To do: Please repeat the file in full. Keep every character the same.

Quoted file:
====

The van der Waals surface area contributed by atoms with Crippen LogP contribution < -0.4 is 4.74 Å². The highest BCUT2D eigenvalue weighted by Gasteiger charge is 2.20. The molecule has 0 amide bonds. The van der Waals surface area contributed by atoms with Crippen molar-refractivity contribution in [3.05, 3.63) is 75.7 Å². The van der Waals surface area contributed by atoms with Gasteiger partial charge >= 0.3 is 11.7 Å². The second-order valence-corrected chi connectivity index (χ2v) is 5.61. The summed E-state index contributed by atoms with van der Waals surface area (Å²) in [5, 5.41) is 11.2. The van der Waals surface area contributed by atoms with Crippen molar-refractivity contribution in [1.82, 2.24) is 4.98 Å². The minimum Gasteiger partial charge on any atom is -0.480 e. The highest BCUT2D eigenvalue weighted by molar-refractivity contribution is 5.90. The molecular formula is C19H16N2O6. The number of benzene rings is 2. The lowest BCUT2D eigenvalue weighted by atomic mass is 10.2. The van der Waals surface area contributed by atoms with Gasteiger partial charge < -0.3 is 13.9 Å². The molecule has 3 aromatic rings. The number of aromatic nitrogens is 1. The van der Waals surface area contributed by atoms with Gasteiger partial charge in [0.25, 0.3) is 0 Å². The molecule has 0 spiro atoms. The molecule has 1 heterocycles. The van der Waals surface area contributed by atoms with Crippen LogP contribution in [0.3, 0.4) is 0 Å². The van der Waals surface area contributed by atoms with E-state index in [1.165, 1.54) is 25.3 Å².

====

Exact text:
The van der Waals surface area contributed by atoms with Crippen LogP contribution < -0.4 is 4.74 Å². The highest BCUT2D eigenvalue weighted by Gasteiger charge is 2.20. The molecule has 0 amide bonds. The van der Waals surface area contributed by atoms with Crippen molar-refractivity contribution in [3.05, 3.63) is 75.7 Å². The van der Waals surface area contributed by atoms with Gasteiger partial charge >= 0.3 is 11.7 Å². The second-order valence-corrected chi connectivity index (χ2v) is 5.61. The summed E-state index contributed by atoms with van der Waals surface area (Å²) in [5, 5.41) is 11.2. The van der Waals surface area contributed by atoms with Crippen molar-refractivity contribution in [1.82, 2.24) is 4.98 Å². The minimum Gasteiger partial charge on any atom is -0.480 e. The highest BCUT2D eigenvalue weighted by molar-refractivity contribution is 5.90. The molecular formula is C19H16N2O6. The number of benzene rings is 2. The lowest BCUT2D eigenvalue weighted by atomic mass is 10.2. The van der Waals surface area contributed by atoms with Gasteiger partial charge < -0.3 is 13.9 Å². The molecule has 3 aromatic rings. The number of aromatic nitrogens is 1. The van der Waals surface area contributed by atoms with Gasteiger partial charge in [0.25, 0.3) is 0 Å². The molecule has 0 spiro atoms. The molecule has 1 heterocycles. The van der Waals surface area contributed by atoms with Crippen LogP contribution in [0.3, 0.4) is 0 Å². The van der Waals surface area contributed by atoms with E-state index in [1.165, 1.54) is 25.3 Å².